Another entry in the monthly column, The Freelance Life, by Ethan Gilsdorf, about the trials, tribulations, triumphs—and tips to share—along the path to becoming a freelance writer.
Earlier this year, on the last day of one my writing workshops, I heard an interesting comment.
I was teaching a class on personal essays and op-eds, and on that final day, a student expressed this thought: “I think the essays we all wrote in this class were great, but they were kind of tame.”
[Another entry in the monthly column, The Freelance Life, by Ethan Gilsdorf, about the trials, tribulations, triumphs --- and tips to share --- along the path to becoming a freelance writer.]
I used to say that loss made me a stronger person. Now I say, loss made me a weaker person.
Both are true. But each was true at a different time in my life. Because my idea of myself, and the losses that shaped me, and the story about this I tell about myself, has also changed over my life. And as a writer, I try to show these changes.
[Another entry in the on-going blog "Would We Lie To You?: News from the Non-Fiction Career Lab"]
By Kat Setzer
"I see trainers in gyms that are, as far as I'm concerned, ignorant," says the researcher I'm interviewing for my book on women's strength. What she doesn't realize--because I haven't told her--is that I'm a personal trainer who works with middle-aged women much like the ones she studies.
May 8th, 2012
"I’m writing a poem right now about a nose. I’ve always wanted to write a poem about a nose. But it’s a ludicrous subject. That’s why, when I was younger, I was afraid of [writing] something that didn’t make a lot of sense. But now I’m not. I have nothing to worry about. It doesn’t matter.”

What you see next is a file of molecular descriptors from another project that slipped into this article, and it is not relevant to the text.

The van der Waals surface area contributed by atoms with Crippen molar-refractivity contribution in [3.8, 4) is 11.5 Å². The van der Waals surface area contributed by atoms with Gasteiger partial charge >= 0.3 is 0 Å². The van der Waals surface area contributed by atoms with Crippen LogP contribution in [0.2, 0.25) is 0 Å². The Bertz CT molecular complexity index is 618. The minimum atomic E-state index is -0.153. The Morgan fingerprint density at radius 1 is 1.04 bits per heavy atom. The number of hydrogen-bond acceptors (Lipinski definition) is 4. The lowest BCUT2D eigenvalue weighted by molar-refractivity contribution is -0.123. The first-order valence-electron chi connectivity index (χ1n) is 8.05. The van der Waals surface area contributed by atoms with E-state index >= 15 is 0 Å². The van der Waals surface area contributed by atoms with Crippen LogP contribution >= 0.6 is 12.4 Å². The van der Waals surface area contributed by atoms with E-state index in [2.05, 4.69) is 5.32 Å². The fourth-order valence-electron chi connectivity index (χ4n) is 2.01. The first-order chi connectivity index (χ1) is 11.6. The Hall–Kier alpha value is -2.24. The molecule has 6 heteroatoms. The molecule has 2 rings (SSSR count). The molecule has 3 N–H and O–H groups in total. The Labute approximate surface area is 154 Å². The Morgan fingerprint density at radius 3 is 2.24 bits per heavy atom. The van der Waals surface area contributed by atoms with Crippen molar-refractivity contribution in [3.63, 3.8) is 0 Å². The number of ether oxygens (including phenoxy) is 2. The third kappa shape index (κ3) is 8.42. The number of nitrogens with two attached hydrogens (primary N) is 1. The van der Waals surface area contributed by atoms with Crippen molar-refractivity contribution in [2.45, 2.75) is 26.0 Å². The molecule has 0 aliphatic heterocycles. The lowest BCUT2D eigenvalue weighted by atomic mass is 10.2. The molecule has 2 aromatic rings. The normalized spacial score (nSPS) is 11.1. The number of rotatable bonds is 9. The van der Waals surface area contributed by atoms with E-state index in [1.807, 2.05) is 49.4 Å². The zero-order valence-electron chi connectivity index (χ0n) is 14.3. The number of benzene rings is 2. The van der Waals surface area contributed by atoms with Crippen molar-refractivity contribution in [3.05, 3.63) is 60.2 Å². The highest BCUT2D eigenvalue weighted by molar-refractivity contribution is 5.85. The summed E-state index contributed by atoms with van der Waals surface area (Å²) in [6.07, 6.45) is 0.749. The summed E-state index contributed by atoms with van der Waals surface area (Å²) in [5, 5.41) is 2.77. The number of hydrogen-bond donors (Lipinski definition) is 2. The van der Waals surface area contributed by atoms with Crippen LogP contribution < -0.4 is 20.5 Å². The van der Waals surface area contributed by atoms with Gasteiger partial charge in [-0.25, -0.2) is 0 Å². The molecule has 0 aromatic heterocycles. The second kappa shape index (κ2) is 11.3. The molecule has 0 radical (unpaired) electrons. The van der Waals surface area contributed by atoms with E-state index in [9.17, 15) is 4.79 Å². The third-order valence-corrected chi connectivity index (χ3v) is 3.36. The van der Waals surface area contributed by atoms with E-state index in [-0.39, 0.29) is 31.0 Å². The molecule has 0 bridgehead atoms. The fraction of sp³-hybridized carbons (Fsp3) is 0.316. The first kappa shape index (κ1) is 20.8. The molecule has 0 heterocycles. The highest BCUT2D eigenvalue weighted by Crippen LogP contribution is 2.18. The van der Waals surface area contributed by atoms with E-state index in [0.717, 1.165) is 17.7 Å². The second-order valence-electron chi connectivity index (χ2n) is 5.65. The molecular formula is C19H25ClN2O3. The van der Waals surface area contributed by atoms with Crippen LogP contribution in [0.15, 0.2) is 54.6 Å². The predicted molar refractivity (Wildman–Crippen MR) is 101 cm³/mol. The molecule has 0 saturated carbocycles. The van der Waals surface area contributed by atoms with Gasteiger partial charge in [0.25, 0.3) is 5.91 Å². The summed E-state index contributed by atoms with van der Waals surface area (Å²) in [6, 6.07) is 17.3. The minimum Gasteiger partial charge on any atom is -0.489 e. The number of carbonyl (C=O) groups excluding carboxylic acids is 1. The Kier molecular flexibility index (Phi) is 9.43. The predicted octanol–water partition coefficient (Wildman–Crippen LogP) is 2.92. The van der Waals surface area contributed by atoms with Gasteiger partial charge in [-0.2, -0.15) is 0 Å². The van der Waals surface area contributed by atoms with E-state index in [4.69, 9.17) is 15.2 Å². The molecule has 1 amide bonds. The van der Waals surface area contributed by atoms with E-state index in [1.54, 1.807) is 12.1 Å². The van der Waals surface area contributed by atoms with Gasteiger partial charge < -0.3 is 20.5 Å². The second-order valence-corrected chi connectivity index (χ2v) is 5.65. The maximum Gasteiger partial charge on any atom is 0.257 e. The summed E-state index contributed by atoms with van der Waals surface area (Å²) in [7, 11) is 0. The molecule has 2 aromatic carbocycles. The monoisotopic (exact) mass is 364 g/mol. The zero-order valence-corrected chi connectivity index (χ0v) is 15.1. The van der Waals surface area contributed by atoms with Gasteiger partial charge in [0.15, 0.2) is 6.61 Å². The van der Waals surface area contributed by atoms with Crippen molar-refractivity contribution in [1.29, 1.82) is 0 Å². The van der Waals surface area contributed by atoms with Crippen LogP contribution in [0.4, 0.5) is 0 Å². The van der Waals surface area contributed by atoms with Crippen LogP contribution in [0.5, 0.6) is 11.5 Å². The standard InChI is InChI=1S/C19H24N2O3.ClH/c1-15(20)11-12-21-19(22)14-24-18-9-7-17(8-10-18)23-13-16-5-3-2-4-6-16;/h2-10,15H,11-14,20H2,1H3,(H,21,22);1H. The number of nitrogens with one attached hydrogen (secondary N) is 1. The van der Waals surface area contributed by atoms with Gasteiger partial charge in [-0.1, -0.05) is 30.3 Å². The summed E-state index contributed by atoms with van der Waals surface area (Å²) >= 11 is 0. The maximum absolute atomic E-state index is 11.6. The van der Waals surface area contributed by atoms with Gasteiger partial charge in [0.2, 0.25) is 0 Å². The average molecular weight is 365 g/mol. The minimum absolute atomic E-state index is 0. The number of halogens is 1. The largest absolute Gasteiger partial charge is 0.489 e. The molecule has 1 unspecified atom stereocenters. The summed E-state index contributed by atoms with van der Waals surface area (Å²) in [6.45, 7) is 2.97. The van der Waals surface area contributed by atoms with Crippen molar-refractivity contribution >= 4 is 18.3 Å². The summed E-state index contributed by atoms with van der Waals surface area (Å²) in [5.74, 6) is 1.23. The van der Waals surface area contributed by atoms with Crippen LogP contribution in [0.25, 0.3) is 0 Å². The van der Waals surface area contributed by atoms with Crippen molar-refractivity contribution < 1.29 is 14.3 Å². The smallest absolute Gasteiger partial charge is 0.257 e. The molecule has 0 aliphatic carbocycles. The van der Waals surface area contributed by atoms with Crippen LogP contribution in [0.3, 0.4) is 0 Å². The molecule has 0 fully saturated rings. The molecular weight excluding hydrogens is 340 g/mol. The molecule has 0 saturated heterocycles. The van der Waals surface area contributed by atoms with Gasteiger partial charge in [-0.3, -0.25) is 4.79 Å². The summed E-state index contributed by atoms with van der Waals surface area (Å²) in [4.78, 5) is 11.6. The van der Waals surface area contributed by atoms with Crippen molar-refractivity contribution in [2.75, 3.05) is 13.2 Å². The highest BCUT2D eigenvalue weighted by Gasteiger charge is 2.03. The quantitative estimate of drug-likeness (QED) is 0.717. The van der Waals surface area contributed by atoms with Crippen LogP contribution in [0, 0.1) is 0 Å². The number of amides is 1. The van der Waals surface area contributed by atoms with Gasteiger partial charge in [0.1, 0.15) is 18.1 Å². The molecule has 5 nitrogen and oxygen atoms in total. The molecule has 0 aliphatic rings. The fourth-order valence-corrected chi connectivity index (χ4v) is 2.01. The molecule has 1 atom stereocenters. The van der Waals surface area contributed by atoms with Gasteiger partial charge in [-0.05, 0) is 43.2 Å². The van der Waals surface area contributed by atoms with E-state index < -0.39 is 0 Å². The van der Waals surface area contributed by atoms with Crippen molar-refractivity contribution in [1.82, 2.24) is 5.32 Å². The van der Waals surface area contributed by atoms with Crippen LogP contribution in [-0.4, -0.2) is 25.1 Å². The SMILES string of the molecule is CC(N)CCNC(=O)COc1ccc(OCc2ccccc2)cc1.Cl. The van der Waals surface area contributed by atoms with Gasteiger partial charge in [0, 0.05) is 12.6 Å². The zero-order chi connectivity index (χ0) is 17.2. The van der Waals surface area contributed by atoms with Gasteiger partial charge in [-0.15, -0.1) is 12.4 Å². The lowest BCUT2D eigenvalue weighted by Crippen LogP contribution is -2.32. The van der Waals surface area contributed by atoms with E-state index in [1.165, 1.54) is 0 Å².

—Maurice Sendak, 1928 - 2012
By Alexandra Grabbe
When I sat down with ten strangers for a first session of Joanne Wyckoff’s Finding Your Book, I had no idea the eight-week course would prove so memorable. A year later, every time I passed our empty classroom during break, pangs of nostalgia would shoot through me
The Grubbie Guide to AWP
The Grubbie Scale: 1 point for each Grubbie on panel and 2 for Grub Staff or current instructor
Please let us know in the Comments if we've missed anyone. See you in Chicago!
R106: The Long and Short of It: Navigating the Transitions Between Writing Novels and Short Stories
By Michelle Seaton
Do you know any good writing books? Can you recommend any good books on writing? Are there good books out there about writing memoir?
I must hear these questions a dozen times each term. Every instructor does. I usually tell people that how-to books about writing are sort of like diet books or romance novels or fly-fishing memoirs: Nobody has just one. If you own one writing book, you own a hundred of them.
There's an almost intimidating amount of good news this month (at least from an editorial standpoint). We'll start with some timely nuptial news: Grub instructors Jenn De Leon and Adam Stumacher will be getting married this Sunday, February 19th, in Guatamala. They met through Grub Street, and we couldn't be more excited for them! In other Jenn and Adam news, Jenn was awarded a four-week fellowship at the Vermont Studio Center where she will be working on novel revisions, and Adam has been awarded a fellowship from Spiro Arts, which includes a six week residency in Park ...